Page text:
Brown's opposite number, Jerry Mays, tormented Kapp, too, and later told how.
"It was a funny day on defense. We were in the stack over 90% of the time -- with the linebackers stacked behind the line -- and we never played it that much before. Minnesota's recognition was destroyed. Kapp would roll to the strong side when we were overshifted that way. We got the message the third or fourth time the Vikings got the ball and couldn't get a first down. We felt stronger and the pace quickened."
He turned to Lanier. "Honey Bear," he said, "how many times did we storm?"
"One time," Lanier said, grinning. "And they scored a touchdown on that one."
The fact that the Chiefs felt it necessary to blitz only once reflects the deep faith Stram and his assistants have in the efficacy of the big, mobile and tough Chiefs' defensive line.
They got to Kapp early in the game for a six-yard loss, and that inspired them. "We hadn't seen anyone get to him and we did it, bingo," Mays said.
"Kapp's a tough being," Mays continued. "Once I got in on him and he hit me on the helmet with his follow-through." Mays lifted up his helmet, which was cracked just over the ear-hole. "He didn't even feel it."
Kapp tried a few of the long passes that had been so successful against Cleveland, but with no success at all. James Marsalis, the extraordinarily competent rookie cornerback for the Chiefs, shut off a couple of them. "We knew they were long-ball conscious," Marsalis said. "The movies showed they like to go for the quick six, so our main concern was to cut that off. We played a lot of zone to do it. Gene Washington is smooth and he has a lot of speed and John Henderson isn't slow, either, but we have a lot of fast receivers in our league who have great moves, too. Guys like Don Maynard, George Sauer, Lance Alworth, Fred Biletnikoff."
He didn't say it, but you felt that he meant the AFL receivers had all of Henderson and Washington's speed with more polish.
"We got great pressure from the front four," Marsalis added, "which made the quarterback look for the short pass and get rid of it too soon. That always helps on interceptions."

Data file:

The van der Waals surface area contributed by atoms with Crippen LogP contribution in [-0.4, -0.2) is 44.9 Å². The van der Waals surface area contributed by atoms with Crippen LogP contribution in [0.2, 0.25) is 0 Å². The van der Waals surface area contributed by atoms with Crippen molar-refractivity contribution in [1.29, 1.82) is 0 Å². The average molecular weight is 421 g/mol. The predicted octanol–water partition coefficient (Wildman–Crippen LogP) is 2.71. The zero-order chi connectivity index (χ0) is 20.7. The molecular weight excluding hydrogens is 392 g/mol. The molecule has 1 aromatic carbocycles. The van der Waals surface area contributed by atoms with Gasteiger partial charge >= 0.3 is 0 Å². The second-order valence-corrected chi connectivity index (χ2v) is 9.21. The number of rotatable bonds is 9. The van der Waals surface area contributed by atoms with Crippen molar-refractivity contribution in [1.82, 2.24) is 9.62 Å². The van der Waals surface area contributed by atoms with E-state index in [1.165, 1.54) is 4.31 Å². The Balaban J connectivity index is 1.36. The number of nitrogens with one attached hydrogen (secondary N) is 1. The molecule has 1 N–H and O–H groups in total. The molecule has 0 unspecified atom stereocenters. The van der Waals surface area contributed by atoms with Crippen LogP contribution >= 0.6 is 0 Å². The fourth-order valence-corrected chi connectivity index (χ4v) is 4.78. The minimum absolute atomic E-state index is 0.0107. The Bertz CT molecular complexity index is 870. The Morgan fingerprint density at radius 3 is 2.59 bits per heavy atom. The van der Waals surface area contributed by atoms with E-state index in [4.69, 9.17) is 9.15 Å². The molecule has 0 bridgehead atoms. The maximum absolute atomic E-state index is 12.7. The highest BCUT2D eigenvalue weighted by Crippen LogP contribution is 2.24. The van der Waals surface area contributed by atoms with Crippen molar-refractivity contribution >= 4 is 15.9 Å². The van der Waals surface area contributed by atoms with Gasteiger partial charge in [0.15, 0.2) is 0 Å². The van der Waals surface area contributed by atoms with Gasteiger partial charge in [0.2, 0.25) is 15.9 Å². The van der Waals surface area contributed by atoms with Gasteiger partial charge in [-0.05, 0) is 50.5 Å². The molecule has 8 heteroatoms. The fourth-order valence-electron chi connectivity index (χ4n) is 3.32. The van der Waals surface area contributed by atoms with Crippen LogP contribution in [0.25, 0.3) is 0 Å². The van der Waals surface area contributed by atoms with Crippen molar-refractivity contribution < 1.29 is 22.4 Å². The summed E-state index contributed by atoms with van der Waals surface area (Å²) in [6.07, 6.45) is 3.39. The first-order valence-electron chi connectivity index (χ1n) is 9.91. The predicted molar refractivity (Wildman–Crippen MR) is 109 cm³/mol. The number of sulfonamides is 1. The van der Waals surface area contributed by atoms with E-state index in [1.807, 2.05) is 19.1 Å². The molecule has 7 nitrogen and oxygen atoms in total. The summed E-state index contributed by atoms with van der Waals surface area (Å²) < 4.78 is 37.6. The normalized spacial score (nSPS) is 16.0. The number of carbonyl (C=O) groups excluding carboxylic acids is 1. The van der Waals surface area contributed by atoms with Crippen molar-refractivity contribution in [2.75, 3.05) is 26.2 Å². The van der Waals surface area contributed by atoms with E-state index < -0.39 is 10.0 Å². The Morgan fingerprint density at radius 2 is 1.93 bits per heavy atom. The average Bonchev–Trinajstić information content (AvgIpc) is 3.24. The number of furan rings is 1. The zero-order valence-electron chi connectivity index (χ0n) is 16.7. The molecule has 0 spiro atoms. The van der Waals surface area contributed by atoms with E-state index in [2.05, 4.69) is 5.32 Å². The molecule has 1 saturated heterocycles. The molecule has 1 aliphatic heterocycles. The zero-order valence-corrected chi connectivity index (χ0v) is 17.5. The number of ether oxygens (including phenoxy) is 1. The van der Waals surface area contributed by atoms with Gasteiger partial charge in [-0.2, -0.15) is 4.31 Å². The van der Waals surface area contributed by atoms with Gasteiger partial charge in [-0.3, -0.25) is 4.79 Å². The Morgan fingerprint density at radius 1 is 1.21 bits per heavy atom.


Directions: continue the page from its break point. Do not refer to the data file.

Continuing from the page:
Yes. The Chiefs intercepted Kapp twice and Cuozzo once, and there was a fine irony at one point in the fourth quarter in the contrasting fortunes of Kapp, the redoubtable runner, and Dawson, who never runs. Kapp began his disastrous encounter with Aaron Brown by rolling out desperately to his left in an effort to avoid him. Brown caught Kapp, pounced on him and then scrambled to his feet. Kapp struggled, rolling from his face to his back and lying still for a moment before getting up. He was obviously in severe pain; when he walked off the field -- he would not return -- he was hunched over, grimacing and holding his damaged left arm.
Later, when the Chiefs had the ball, Dawson, who moves gingerly on a knee that was hurt badly enough to keep him out of six games during the regular season, dropped back to pass. He found no one open, then, a la Kapp, ran to his left and gained 11 yards and a first down.
And so, in agony for the Vikings and delirium for the Chiefs, the old order changes. Next season both leagues will be realigned under the NFL umbrella and the Super Bowl will be a less emotional confrontation. You will recall that in the first Super Bowl the Packers beat the Chiefs 35-10. Stram used almost the same game plan for that game as he did for Sunday's.
"I was criticized then," said Stram. "Our defense wasn't that good then. But I don't have time to gloat now. I will just hold to my philosophy, and that includes winning with grace and style.
"On that long bus ride from Long Beach to Los Angeles for the first Super Bowl, the team was quiet and preoccupied. They were afraid of the game, of coming into the presence of greatness -- the Green Bay Packers. They still respect the Packers, but today they were relaxed and easy and laughing on the way to the stadium."
The Packers had laughed at what they saw in some of the 1966 AFL game films -- not at the Chiefs, but at some of the opposition. This time Stram and the Chiefs may have had a few chuckles themselves.